Apokidis and Kubica-Cypek at PULSAR festival

The annual PULSAR festival once again presents world premieres of orchestral works performed by composition students from the Royal Danish Academy of Music.

On occasion of PULSAR festival 2022, the composition students Evagoras Solias Apokidis and Adrianna Kubica-Cypek wrote orchestral works for the Danish National Symphony Orchestra. The works will be performed by the Danish National Symphony Orchestra on 11 March 19:30 in DR Koncerthuset.
The works are published by Edition·S.

We asked the young composers a few questions about their works.

Adrianna Kubica-Cypek: Reflection Nebula

What has it been like for you to work with the orchestral format?

The fact that I use a large instrumental ensemble, did not significantly affect my language and ideas — many of them, along with my composing tools stayed with me. What has changed is the means of expression and the way I think about colors and texture. First, most importantly — I am amazed by the huge color palette one can get in an orchestra. In addition to its full sound, it hides the enormous potential of the sounds of various ensembles — string quartet, sinfonietta, soloists, string orchestra... all this is within the composer's reach and all this can emerge from a huge ensemble offering a different quality of sound. I was interested in exploring those different instrumental cells and possibilities of combining them. Working with a greater "mass" of sound and working on resonance is something that fascinates me absolutely. Thus, the composition is a re-reaching for the means with which I worked and continue to work - geometrical structures, parallels, serialism and repetitiveness, only this time adapted to the mass of sound.

What lies behind the title of your work?

The skeleton of the compositions are quotes from the music of my masters and my own works. This can be explained as something that continues like an echo in my memory upon contact with these compositions. The technical meaning is as follows — a reflection nebula is created when light from a star is scattered or reflected off a neighbouring dust cloud. The scattered light is slightly polarised and has a spectrum similar to that of the illuminating star, only bluer. The shift in colour arises because the typical size of dust grains in the cloud are comparable to the wavelength of blue light. The result is that blue light is scattered more efficiently than longer, red wavelengths giving the characteristic blue colour for these nebulae.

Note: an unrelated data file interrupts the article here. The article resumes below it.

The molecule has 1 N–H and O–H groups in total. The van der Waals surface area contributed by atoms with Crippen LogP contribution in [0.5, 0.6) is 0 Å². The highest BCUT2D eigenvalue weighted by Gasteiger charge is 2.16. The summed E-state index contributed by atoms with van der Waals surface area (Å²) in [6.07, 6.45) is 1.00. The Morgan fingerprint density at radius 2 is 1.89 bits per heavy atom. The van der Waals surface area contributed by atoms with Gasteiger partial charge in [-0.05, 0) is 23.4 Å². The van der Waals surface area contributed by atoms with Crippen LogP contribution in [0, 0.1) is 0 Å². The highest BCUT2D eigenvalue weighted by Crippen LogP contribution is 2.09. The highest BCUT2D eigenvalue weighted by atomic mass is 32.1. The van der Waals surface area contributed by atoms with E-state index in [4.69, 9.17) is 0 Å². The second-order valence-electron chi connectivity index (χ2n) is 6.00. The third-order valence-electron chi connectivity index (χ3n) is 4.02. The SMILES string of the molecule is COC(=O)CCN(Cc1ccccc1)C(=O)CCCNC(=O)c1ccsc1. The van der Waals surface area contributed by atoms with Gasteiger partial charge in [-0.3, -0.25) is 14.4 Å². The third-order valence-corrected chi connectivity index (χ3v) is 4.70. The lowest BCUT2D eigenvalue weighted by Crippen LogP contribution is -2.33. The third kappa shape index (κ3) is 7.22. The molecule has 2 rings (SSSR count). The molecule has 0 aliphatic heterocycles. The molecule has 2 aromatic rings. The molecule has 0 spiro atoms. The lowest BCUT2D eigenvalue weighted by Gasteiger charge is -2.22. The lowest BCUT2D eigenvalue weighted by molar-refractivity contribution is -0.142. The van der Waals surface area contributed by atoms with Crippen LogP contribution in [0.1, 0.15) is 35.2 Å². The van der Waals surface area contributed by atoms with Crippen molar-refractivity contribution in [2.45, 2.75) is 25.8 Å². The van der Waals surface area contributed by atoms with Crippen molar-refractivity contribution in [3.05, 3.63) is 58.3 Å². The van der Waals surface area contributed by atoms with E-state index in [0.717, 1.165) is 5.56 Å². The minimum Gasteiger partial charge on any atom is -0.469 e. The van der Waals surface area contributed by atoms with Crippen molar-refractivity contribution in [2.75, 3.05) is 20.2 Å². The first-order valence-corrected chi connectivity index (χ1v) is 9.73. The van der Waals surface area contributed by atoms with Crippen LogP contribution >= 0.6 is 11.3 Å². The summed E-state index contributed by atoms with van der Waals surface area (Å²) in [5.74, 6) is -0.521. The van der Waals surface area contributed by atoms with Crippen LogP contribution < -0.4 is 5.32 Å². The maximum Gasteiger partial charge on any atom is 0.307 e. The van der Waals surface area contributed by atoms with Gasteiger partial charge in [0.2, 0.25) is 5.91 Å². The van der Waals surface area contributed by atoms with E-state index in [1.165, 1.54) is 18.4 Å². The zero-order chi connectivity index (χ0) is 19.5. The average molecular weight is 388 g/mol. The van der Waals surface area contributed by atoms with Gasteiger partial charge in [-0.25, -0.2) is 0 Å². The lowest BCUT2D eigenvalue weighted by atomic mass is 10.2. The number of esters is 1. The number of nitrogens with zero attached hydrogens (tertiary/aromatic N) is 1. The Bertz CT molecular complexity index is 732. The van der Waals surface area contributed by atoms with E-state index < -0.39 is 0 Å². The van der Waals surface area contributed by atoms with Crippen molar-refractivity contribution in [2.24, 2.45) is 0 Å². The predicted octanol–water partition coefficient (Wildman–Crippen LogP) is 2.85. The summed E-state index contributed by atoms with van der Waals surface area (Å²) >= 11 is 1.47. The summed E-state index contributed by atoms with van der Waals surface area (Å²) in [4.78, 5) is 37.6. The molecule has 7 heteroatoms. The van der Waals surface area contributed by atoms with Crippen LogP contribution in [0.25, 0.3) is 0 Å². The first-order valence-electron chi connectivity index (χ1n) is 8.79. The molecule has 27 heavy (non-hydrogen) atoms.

How would you describe your work?

To answer this question I would like to use another quotations — a brilliant writer Witold Gombrowicz wrote once: "The rule (...) is to be as follows: I do not know where the work will lead me, but wherever it takes me, I must express and satisfy me.” I have heard a theory that, our personality is a combination of a few of other personalities with whom we come into contact the most — I tried to transpose this idea into thinking about the music and what could make my own personalty. He also wrote: „(…) from the struggle between the inner logic of the work and myself (because it is not known whether the work is only a pretext for me to express my opinion, or if I am a pretext for the work), from this struggle something third appears, something intermediate, something as if not written by me and yet mine — not being either a pure form or directly my statement, but a deformation born in the sphere "between": between me and the form, between me and the recipient, between me and the world."

Evagoras Solias Apokidis: Morphes

What has it been like for you to work with the orchestral format?

Writing music for an orchestra is challenging for me as I have to focus on certain sound colors that are being produced not by one but by a group of instruments. In a sense, while having the ability to produce the same sonorities by using a solo instrument, it also opens up the possibility of new sonorities that comes out of the combination of many instruments of the same kind. Although this was my first time writing orchestral music I do enjoy the process and the almost limitless possibilities that an orchestra has to offer. Although I had to take a slightly different approach than my usual instrumentation and compositional process I quite enjoy writing in this format.

How would you describe your work, and what lies behind the title?

The title of my piece “morphes” translates to figures. The idea is that there are fragments of a piece that appear and disappear throughout; the order is not linear as these fragments appear in different time points and can be in their initial, latter, or developing form. If I were to reconstruct the piece in its “original” form then it would start from nothing (air sounds) and end at a cluster in the highest dynamic possible, that being said, and although that is exactly how the piece starts and ends the progress in between is broken; fragments are placed in different points in the piece while there is always some kind of ambient “music” that stays unaffected and connects these parts. Thus the idea of having figures; silhouettes that appear and disappear at different points in the piece while the audience can hear only fragments; the echo of their existence from different points of their timespan; fragments of their manifestation, development, and decomposition in an arbitrary order; all included liquified in this kind of void of undefined sounds that the background ambient music offers.

The concert programme also includes the world premiere of Marcela Lucatelli's work RGBW and the Danish premiere of Simon Steen-Andersen's TRIO. Find more information about the concert and tickets here >>